the present conlllct bolwcon Russia and
The Importance of pmlfylns the blood can
not lie overestimated , for without jmro
blood you cannot cujoy good health.
At this season nearly every ono needs a
good mccllclno to purify , vitalize , and enrich
the blood , and Hood's Sarsaparllla Is worthy
your confluence. It U peculiar In that U
ttrengthens and builds up the systemcreates
aa appetite , and tones the digestion , while
It eradicates disease. Give It a trial.
Hood's BarstjiajlUa 1s sold l > yilldruegMj.
rieparcil by C. I/lIuod & Co. , Lutvell , Majs.
IOO Poses One Dollar
"Old Hutch" Lends the Bortr Elomout
mid Solla Whont Freely
Nothing or An Umisnnl Nature No
ticeable In tlio I'rovlslon I'll
Cattle Trading Slow and
CHICAGO , Feb. 10. { Special Telegram to
the Bun. ] The benr clement In tlio wheat
market In llutehln-
to-day win personified -
BOM. IIu WUH n heavy seller * ami was evi
dently determined to drive prices lower ,
selling ut the bottom about as freely as at
tlio top , but his efforts were not entirely suc
cessful , as ut tlio close there was a reaction
of ifu from the lowest point reached. lu.tho
early part of tlio session there was some buy-
liiK of wheat by English houses , but this
did not last long , no'r did any other sup
port poem to bo coming from lUu out
side , and for a time it looked as if the
local bulls had about given up the
strupRlo. However , Jus * before the 1 o'clock
close It was reported that 60,000 bushels of
wheat had been taken for export to-day In
Toledo and an amount variously given at
from llftcen to twenty-live boat loads In
New York , and UJHMI this encouragement
the local traders generally seemed to want
some wheat and bid the price up a little.
May wheat opened ut blf c. which was } tfc
higher than last night's eloie , and imme
diately went to 81 ' e , then fell to Sc. ( grad
ually worked up to 81 V" again and then
slowly sagged to 80 < c and hung about that
price and a trllle above until near the close ,
when It advanced to SOJifo and closed there
at 1 o'clock. .Tune wheat opened at 81J4'c ,
sold down to 81 Vc and closed at 1 o'clock at
Corn was strong and higher early , but' Inter
nearly all the advance was losU There was
good buying early under the inllncnco of
light receipts 11 ! ) cars when HO cars had
boon expected. Of these US cars , 41 curs
were "through shipment , " leaving an un
usually small amount to come en this mar
ket. This atruugth was taken advantage of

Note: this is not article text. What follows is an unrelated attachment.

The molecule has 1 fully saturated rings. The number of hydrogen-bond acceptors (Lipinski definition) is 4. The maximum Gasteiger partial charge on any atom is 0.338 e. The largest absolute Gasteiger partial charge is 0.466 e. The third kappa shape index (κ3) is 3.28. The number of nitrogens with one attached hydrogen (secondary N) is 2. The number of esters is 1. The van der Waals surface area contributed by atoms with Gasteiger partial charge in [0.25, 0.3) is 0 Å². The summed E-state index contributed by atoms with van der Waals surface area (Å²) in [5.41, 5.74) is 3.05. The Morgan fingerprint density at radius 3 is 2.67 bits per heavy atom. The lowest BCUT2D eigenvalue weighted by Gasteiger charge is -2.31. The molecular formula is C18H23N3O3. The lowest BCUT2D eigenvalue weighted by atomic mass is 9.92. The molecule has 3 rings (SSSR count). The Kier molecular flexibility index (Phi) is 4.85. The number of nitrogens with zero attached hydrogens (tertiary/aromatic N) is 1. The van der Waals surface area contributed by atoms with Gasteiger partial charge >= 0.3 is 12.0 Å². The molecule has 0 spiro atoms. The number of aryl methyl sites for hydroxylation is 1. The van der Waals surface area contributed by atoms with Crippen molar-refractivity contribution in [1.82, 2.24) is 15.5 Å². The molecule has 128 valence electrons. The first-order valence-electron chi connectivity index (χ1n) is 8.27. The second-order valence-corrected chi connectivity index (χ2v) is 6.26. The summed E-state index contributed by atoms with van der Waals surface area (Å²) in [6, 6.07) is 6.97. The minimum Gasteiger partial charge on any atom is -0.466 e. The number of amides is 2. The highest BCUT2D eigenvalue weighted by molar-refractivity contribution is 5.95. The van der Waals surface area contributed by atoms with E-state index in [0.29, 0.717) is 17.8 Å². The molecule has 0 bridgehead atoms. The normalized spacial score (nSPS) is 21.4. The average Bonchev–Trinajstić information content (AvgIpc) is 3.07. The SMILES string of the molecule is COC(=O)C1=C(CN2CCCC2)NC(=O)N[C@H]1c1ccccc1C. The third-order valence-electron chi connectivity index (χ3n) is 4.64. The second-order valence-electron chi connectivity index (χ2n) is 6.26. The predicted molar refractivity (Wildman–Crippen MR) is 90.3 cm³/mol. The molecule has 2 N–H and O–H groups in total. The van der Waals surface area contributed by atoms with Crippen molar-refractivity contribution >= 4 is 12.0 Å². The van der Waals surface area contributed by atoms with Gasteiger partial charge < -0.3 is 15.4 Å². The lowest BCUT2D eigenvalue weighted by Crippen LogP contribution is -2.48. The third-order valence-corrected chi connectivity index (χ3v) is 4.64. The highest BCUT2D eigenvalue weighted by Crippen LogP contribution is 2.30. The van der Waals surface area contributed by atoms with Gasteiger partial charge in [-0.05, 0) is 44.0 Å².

by one local bull to unload grain , most of
which was bought at higher prices , and the
burden of thono offerings was too much for
the market , stopping the advance and caus
ing a decline , which was helped later by the
estimate of receipt of 180 cars for to-morrow ;
May corn opened at 5 life , advanced to 51"tf
1Me. fell to filJife , advanced to
and then dropped back to Die , advancing later
to 5tV ( < I51J. ( e , which was the 1 o'clock close.
Juno coin opened at * il < > , fg5ti ( c , nuvmiral to
GWSMJie , fell tofil ! < o and closed ut 1 o'clock
at 51 i u. The feeling in corn is undoubtedly
strengthened somowlmt by the recent report
that on the line of the 13. ft M. road there are
now but lilX,000 ( ) bushels of corn , against
about four times us much a year ago. The
argument of the bears that cut railroad rates
will Induce heavy shipments now is mot by
reference to the argument that they used pre
viously that there was abundant corn in the
country which would bo sent forward if cars
could only bo obtained. The conclusion is
drawn that if the railroads would not furnltth
the needed ears at high freight rates they
will certainly not furnish them uow that
freights nro reduced.
There was gobd buying of oats early ,
partly by shorts and partly by those who
note that the recent break in oats has been ,
for that market , greater than in other gralus.
The early demand caused un advance early ,
but , with that satisfied , a decline set in
which curried prices lower than they opened.
First sales of May wore ut ! ilXu , and after a
decline to Dl c prices advanced to ! 11J @
UJc : , then followed a decline to Ill' e and the
1 o'clock close was at ! ! % bid. Juno oats
opened at JJlii)2c ( ; ) , sold up to 32kfe , down to